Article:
Bittersweet anniversary for soon-to-close school

Alta Vista marks 100 years weeks before it shuts its doors
By: Gus Thomson, Journal Staff Writer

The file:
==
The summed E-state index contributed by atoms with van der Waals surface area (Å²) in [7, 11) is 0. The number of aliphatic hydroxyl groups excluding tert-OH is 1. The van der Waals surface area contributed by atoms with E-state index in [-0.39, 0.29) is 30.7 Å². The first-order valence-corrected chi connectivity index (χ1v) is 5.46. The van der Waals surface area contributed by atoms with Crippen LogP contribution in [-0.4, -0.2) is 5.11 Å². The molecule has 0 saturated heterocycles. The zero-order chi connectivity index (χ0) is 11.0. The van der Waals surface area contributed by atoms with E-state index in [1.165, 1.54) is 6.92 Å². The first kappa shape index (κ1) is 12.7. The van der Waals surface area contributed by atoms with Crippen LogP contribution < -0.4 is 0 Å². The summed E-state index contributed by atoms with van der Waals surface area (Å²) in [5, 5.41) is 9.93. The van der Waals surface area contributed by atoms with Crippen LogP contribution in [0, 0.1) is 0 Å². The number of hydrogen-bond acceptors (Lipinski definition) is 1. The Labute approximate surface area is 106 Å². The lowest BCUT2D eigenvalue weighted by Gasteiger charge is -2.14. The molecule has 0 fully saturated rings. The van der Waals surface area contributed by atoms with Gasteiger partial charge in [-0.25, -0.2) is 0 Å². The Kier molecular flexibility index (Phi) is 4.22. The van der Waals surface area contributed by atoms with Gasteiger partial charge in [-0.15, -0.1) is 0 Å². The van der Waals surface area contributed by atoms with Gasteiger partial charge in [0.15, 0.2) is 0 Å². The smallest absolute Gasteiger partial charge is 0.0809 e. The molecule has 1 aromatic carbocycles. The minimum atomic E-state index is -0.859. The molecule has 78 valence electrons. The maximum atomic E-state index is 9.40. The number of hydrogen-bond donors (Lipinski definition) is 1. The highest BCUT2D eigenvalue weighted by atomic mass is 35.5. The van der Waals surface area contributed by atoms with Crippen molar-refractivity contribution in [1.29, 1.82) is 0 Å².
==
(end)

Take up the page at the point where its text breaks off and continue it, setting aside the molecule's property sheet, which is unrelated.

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The last carnival is over at Auburn’s Alta Vista School and Saturday’s event served as a fitting time for a community to remember and say its goodbyes during a bittersweet 100th anniversary commemoration. The school’s yearly carnival took place, drawing students one final time. It also proved an occasion for teachers, students and parents past and present to gather afterward to reminisce. Jack Anderson, 87, was a first-grade pupil at the soon-to-close school back in 1926. Standing on the paved playground, he recalled it was undeveloped, wooded land during his time there. The school was two rooms and the land across the street was a 12-acre fruit ranch, he said. Like many other past students who attended the event, Anderson said it’s a shame that the Auburn Union School District decided to shut the school’s doors at the end of the school year because of district-wide declining enrollment and budget concerns. “If it lasted for 100 years it should’ve continued for a few more,” Anderson said. Anderson went on to graduate from Cal Poly, San Luis Obispo and work 30 years for the Alameda County Health Department. When he retired in 1987, he returned to the Auburn area. “It was a start,” Anderson said of his school days at Alta Vista. “It paid off in the long run.” One of the guest speakers was the son of the school’s first principal. Bob Riley, who was at the school from 1928 through the early 1930s, read from his mother’s 1920 notes to establish that she started in a one-room school near the current site in 1908 after neighborhood residents decided it was too far for their children to walk to the only other nearby grammar school. The first school on the Alta Vista site at 173 Oak St. was opened in 1911, he recounted. Riley recalled how the school he went to in the 1930s had grown to three rooms, but still had outside toilets and stoves for heating. On the lopsided ball diamond that is now the paved playground, the young Riley would play marbles and dodge ball. “I have many great memories and learned a lot,” he said, with a smile. “And if they let me come back, I’ll do better.” Audrey Mueller, a former school district superintendent, said that a quick calculation indicates a minimum of 15,000 students walked through Alta Vista’s doors during its lifetime. “Many became leaders in many different fields,” she said. “They learned to read, write, spell and do mathematics in these classrooms.” The Journal’s Gus Thomson can be reached at